Article Hindi

How Rehman became an actor


On the suave actor's 96th birth anniversary (23 June), a look back at how he landed a chance role in DD Kashyap's Chand (1944) and kick-started his film career.

Sonal Pandya

The actor Rehman, who was on course to become a pilot in the Royal Indian Air Force until he failed a test, turned to acting quite by accident. Like his good friend Guru Dutt, he got his initial film training at Pune's famous Prabhat Studios where he was third assistant to filmmaker Vishram Bedekar during the shooting of Lakharani (1945).

Rehman earned practically nothing as an assistant, but he did not mind because, as he explained in a 1963 interview, "Prabhat was a fine studio, something made out of love. It had a homely atmosphere, lots of facilities, even a swimming pool to splash in and horses to ride on".

After his apprenticeship with Bedekar, Rehman moved on to assist filmmaker DD Kashyap on Chand (1944) which got released before Lakharani. It was on the sets of this film starring Prem Adib and Begum Para that Rehman began his acting journey. For a dance sequence, a group of extras required a Pathan.

Rehman explained, "It was soon found that I was the only one in the studio who knew how to tie the Pathan turban, and I could do that only around my own head. So director Kashyap asked me to don the turban and make-up and join the crowd before the camera."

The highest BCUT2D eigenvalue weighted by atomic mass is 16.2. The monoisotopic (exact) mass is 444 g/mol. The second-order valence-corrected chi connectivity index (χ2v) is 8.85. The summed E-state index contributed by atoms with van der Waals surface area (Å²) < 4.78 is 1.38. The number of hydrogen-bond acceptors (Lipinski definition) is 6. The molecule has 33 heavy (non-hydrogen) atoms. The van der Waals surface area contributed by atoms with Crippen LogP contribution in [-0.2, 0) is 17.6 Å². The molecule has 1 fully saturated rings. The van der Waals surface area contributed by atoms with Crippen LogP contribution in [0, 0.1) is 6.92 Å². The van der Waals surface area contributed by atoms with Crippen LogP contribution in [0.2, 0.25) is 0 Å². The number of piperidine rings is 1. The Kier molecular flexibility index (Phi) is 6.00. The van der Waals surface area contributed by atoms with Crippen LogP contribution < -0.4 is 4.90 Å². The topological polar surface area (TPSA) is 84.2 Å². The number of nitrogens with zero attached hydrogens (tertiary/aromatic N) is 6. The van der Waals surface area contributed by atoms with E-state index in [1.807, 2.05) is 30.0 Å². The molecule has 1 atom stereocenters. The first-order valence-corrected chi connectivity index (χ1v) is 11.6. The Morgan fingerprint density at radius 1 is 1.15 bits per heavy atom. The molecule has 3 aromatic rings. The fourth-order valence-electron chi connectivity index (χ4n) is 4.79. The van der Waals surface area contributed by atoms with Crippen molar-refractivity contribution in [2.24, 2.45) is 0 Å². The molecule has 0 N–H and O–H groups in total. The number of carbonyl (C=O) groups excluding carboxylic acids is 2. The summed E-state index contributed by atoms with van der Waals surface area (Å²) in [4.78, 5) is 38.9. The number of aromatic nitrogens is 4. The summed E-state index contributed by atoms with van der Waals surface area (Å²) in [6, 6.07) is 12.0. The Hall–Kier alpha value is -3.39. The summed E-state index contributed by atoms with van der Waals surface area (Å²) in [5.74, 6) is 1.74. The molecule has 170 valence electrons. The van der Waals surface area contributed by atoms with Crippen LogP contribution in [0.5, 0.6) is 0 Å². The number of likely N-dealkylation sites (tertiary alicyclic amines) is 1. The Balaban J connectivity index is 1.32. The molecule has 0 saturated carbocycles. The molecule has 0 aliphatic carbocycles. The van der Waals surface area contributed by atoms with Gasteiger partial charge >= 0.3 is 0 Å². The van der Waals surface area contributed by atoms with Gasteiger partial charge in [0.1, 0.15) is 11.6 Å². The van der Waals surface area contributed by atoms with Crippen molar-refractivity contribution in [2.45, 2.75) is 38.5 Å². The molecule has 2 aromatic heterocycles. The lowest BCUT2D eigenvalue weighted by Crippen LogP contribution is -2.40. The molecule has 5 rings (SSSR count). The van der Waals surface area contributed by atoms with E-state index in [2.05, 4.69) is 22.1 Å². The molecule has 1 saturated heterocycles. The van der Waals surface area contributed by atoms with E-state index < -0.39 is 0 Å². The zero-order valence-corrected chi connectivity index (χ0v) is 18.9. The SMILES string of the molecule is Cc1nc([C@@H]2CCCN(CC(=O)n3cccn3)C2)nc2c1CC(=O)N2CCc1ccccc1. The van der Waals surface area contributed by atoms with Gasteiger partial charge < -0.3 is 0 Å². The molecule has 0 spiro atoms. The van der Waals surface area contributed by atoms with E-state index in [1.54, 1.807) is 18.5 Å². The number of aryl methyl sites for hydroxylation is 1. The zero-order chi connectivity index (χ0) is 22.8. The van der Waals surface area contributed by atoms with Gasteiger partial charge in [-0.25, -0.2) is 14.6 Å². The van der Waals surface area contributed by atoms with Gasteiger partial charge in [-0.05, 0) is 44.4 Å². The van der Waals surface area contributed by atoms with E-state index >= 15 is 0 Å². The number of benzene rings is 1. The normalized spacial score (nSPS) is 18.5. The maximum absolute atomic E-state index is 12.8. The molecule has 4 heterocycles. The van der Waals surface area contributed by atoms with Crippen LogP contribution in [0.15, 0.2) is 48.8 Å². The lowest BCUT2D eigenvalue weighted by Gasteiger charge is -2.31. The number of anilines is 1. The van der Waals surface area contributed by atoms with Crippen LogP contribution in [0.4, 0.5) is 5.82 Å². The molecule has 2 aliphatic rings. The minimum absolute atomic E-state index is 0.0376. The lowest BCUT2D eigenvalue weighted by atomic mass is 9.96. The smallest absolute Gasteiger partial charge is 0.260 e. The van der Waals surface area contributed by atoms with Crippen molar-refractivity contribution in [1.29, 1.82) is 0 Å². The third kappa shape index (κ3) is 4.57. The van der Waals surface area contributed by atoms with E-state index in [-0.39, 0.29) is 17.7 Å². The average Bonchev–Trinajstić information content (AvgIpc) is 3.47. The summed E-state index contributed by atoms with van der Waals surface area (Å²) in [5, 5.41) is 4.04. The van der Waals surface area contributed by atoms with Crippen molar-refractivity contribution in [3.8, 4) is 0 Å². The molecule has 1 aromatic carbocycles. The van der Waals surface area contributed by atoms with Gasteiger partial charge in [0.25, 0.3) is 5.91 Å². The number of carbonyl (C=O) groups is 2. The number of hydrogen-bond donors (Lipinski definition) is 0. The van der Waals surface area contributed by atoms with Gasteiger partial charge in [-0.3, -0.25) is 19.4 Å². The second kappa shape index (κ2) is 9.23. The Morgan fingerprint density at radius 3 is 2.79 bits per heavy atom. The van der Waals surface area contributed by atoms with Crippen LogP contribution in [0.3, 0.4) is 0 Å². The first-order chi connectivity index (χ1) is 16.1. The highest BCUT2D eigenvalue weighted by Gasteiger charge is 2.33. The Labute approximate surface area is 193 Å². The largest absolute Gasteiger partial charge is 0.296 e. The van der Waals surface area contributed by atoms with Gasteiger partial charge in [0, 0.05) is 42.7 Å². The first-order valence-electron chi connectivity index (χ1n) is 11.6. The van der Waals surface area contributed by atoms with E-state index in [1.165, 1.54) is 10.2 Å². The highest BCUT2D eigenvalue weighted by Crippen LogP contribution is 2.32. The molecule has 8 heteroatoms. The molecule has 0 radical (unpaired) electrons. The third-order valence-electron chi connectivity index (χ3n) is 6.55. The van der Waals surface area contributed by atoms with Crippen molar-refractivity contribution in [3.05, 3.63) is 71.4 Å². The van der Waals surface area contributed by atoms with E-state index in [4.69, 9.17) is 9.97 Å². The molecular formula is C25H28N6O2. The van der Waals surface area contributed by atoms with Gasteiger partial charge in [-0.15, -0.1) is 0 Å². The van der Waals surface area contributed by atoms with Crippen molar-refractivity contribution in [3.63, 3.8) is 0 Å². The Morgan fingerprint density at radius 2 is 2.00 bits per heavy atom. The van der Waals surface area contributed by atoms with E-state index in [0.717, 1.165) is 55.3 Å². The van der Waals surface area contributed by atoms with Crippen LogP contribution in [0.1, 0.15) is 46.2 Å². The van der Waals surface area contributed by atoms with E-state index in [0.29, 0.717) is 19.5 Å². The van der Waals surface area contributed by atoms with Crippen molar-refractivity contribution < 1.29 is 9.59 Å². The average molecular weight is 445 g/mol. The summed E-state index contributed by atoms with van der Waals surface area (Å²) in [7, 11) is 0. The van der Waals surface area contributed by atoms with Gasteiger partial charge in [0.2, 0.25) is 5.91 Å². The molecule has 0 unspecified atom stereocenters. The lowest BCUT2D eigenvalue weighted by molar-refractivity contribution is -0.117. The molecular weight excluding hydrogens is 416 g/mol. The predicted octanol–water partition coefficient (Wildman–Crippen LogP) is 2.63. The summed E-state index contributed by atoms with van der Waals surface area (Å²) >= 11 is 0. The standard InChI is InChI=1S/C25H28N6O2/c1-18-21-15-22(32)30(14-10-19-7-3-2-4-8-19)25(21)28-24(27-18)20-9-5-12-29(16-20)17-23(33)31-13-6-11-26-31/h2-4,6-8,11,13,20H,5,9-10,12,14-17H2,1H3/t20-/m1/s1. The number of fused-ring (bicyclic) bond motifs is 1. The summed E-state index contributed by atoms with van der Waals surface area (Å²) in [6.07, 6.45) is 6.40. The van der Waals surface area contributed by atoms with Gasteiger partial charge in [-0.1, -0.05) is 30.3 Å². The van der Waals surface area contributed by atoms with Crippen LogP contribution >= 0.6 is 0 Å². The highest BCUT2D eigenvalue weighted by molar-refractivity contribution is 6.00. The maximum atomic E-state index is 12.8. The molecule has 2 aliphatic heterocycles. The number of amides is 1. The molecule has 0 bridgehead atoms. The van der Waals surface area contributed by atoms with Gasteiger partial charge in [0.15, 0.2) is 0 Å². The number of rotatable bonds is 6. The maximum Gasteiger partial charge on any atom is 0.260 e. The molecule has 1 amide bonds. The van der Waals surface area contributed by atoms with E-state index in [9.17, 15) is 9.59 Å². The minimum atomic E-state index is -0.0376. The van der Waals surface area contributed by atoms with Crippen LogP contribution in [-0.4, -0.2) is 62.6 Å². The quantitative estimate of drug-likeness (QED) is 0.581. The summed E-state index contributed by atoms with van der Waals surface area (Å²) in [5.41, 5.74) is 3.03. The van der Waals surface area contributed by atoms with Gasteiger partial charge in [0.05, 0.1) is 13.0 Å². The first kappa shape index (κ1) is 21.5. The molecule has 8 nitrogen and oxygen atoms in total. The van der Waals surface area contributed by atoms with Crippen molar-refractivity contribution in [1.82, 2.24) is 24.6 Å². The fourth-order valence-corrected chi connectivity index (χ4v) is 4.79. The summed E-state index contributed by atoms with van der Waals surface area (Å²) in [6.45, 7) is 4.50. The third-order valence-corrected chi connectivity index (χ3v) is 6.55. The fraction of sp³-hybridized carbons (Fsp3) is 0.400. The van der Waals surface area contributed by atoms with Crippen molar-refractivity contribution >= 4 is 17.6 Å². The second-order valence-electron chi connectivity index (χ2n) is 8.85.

When the song ended, Rehman had to turn around and say the following dialogue to the dancer in the song, “Wah, wah! Kitna achcha naach tha. Saaz ki lehron pe chand ka naach tha [Wow! How nicely you danced, like the dance of the moon on the waves of music].”

Read: Rehman: Underrated actor who excelled in grey shades

Rehman had some difficulty saying the line and ended up going through 30 takes. The director, clearly fed up, ordered him off the set. It was Sheikh Fatehlal, a partner at Prabhat, who intervened and asked DD Kashyap to bring him back. After around 50 takes, the scene was okayed by Kashyap.

His first experience on camera had been what Rehman later termed “awful”. However, this was not the end of his acting career but only the beginning.

Prabhat Studios cast him again in PL Santoshi’s Hum Ek Hain (1946), a story of a mother (played by Durga Khote) and her adopted children. Her three sons were Hindu, Muslim and Christian, respectively, while her fourth child, a daughter, was a Harijan. Rehman played the Muslim son and a newcomer, called Dev Anand, played the Hindu son.

The movie was a success and Rehman never had to look back.